Spring Staff Development Day
By Colin Johnson, Teacher
The quarterly Staff Development Day on April 26th was an excellent opportunity for the Bing teachers and administration to reflect on teaching practices, and to learn about new studies being conducted at the school this spring. Gathering in the beautiful Tower House, the group began the day with an exercise in teamwork, demonstrating the importance of trust and patience when working with colleagues, and setting the stage for the thoughtful discussions that followed. Next, teachers watched videos of children’s play that portrayed collaborative and creative scenes occurring each day in the classrooms at Bing. An exercise in detailed observation, reminiscent of sports teams reflecting on old play tapes, allowed each teacher to consider the many facets of learning that occur during children’s imaginative play, as well as to share perspectives and strategies for how to best support children in such significant play. The forum encouraged teachers to consider the play more objectively and to learn from the breadth of expertise available at our school.
As a laboratory school for the Psychology Department at Stanford University, research is an integral part of the school. This April, the staff learned more about some of the studies taking place at our school.
Taylor Holubar, now a second-year graduate student, presented on a project he began in the winter quarter of this year: “Knowing who Knows: Preschoolers’ Understanding of Adults’ and Children’s Differential Expertise.” Holubar began his project with the understanding that children tend to defer to trusted adults in their lives when they have a question regarding factual information on a given subject. Past studies have shown that children understand that different adults have varying expertise in specific domains and in some cases even defer to other children if they believe a peer knows more about a topic than an adult (VanderBorght and Jaswal, Who knows best? Preschoolers sometimes prefer child informants over adult informants. Infant and Child Development, 2009, volume 18, 62-71). Holubar has begun to explore differential expertise in more nuanced ways, asking whether children’s understanding can be applied to more subtle distinctions; for example, while children trust adults on factual/nutritional information about food, would they trust children more than adults to tell them if a food tasted good? Holubar looks forward to exploring this topic further and sees a range of future considerations, from a more detailed understanding of children’s evaluation and use of expertise to implications for healthy eating interventions.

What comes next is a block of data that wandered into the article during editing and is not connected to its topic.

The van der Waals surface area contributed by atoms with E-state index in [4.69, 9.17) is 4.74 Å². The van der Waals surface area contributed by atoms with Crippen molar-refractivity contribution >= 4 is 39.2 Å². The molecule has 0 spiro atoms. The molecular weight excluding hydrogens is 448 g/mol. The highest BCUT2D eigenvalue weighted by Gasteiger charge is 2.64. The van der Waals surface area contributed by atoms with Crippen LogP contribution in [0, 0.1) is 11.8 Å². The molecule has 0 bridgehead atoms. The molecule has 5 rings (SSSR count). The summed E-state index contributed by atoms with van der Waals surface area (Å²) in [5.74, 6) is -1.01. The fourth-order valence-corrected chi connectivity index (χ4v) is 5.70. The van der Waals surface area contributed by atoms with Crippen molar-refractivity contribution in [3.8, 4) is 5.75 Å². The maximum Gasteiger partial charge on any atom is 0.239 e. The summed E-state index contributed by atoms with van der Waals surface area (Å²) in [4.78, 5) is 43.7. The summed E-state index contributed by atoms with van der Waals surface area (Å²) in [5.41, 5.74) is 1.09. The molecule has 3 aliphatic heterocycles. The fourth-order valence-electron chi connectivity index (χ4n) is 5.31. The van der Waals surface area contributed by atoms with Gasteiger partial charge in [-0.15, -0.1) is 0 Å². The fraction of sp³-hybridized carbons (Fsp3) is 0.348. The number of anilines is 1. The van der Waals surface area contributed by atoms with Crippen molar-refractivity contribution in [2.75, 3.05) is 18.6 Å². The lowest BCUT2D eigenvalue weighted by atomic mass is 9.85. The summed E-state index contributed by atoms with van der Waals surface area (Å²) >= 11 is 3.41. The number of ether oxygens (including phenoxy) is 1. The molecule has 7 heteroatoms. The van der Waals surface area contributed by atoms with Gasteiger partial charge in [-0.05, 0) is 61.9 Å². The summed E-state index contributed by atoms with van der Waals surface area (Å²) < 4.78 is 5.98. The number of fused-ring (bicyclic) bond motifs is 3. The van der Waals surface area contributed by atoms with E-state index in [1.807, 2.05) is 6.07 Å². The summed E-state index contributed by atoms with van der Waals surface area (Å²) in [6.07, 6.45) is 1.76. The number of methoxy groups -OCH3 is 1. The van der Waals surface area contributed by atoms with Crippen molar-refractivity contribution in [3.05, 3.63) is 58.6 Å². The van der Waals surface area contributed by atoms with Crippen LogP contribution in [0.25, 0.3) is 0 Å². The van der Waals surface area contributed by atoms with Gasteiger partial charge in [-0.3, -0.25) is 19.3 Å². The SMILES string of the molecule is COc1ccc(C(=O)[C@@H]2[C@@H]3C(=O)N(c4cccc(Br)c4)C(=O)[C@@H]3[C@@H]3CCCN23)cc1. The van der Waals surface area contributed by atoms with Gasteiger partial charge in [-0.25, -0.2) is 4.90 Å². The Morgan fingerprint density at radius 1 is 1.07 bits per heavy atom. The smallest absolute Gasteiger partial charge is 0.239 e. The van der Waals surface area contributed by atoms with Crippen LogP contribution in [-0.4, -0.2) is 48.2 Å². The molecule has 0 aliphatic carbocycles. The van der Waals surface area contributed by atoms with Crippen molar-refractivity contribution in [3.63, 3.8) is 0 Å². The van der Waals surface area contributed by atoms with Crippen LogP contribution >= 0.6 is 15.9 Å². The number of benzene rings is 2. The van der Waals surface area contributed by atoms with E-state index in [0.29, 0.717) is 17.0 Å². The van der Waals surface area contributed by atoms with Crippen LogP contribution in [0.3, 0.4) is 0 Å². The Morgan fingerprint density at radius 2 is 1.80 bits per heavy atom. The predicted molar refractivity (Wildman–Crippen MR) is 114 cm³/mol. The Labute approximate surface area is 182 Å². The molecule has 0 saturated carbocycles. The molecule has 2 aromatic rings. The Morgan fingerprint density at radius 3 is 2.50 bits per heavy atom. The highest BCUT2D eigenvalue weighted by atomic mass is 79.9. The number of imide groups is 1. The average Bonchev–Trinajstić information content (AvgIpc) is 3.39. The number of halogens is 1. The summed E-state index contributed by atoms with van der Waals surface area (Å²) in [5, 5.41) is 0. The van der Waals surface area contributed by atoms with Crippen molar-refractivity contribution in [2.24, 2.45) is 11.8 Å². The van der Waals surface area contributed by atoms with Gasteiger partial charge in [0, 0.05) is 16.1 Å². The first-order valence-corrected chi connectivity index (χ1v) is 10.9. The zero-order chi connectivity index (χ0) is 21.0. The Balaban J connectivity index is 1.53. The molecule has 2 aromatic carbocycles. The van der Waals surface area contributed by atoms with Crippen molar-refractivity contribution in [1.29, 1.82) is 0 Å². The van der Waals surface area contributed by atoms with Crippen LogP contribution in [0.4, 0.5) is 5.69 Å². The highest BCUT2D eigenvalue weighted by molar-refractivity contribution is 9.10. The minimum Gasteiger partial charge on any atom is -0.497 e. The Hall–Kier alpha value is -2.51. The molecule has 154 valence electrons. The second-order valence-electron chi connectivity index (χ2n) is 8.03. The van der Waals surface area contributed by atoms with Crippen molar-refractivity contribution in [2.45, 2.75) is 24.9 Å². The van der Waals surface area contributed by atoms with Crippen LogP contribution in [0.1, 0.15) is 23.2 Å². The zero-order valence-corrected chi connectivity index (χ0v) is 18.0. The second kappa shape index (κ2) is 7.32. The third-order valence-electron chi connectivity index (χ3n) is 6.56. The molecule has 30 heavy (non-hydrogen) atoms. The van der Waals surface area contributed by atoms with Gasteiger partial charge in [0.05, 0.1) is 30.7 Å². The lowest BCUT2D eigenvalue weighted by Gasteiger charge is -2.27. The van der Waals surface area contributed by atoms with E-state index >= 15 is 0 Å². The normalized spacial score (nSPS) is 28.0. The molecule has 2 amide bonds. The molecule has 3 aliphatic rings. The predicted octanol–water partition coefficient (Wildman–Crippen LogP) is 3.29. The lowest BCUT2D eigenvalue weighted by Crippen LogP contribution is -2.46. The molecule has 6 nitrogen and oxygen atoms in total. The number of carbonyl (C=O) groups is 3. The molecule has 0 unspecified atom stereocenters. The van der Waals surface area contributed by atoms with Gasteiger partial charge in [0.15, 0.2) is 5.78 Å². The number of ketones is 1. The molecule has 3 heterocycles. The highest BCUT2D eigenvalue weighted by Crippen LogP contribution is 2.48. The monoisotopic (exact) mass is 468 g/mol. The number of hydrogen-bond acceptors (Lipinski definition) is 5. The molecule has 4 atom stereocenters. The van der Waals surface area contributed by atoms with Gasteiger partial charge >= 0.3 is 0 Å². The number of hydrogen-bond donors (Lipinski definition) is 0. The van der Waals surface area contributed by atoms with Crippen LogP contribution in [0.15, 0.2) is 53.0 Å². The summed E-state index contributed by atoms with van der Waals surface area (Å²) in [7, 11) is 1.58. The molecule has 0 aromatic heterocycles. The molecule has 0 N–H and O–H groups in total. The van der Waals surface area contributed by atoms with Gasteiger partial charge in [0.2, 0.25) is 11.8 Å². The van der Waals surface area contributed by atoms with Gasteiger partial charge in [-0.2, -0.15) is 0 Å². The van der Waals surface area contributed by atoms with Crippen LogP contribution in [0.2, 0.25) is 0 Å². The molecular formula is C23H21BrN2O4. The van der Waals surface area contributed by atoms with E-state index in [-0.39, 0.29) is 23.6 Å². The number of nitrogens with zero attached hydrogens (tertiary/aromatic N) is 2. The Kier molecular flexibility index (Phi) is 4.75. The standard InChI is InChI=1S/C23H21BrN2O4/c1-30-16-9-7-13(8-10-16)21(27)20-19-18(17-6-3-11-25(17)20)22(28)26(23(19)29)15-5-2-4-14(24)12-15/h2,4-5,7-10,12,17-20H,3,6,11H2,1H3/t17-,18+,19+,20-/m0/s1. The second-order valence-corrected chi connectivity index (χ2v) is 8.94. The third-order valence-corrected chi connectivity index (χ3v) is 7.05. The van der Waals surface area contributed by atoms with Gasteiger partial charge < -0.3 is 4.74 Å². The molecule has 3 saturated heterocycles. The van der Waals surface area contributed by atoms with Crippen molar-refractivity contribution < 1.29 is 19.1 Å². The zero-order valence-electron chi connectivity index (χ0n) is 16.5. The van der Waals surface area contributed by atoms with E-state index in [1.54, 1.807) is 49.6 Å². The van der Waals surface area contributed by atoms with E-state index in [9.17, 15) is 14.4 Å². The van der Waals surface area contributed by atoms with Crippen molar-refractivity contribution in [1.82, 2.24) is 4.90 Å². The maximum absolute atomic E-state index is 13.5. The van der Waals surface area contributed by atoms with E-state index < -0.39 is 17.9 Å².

Rodolfo Cortes, now a second-year graduate student, presented “Explorations in Socio-cognitive Development,” in which he discussed a number of current studies at Bing, including his examinations of children’s helpful behaviors. While a much-publicized recent study suggests that children’s desires to help others is innate, Cortes is working with psychology professor Carol Dweck, PhD, to explore strategies on how to “teach” helpfulness. Does the extent to which adults help children through difficult tasks—even in play—influence the extent to which children are willing to help
others? Can saying words like “we” and “ours” create a form of psychological togetherness that is more motivating than isolating words like “you” and “yours”?
Allison Master, now a sixth-year graduate student, who has presented a number of meaningful studies on children’s motivation, has also turned her lens toward preschoolers’ helpful behaviors. Master is working with postdoctoral scholar Christopher Bryan, PhD, building on Dweck’s landmark studies in motivation, in which she determined that praising a child’s person rather than their effort—labeling a child as a “good drawer”—can have adverse effects on motivation. Master has based her newest study on a distinction between labeling behavior with a noun (“Would you like to be a helper?”) rather than a verb (“Would you like to help?”) Recognizing that such labels have strong implications of children’s (and adults’) senses of identity, Master hypothesizes that children may be more influenced when thinking in terms of noun labels.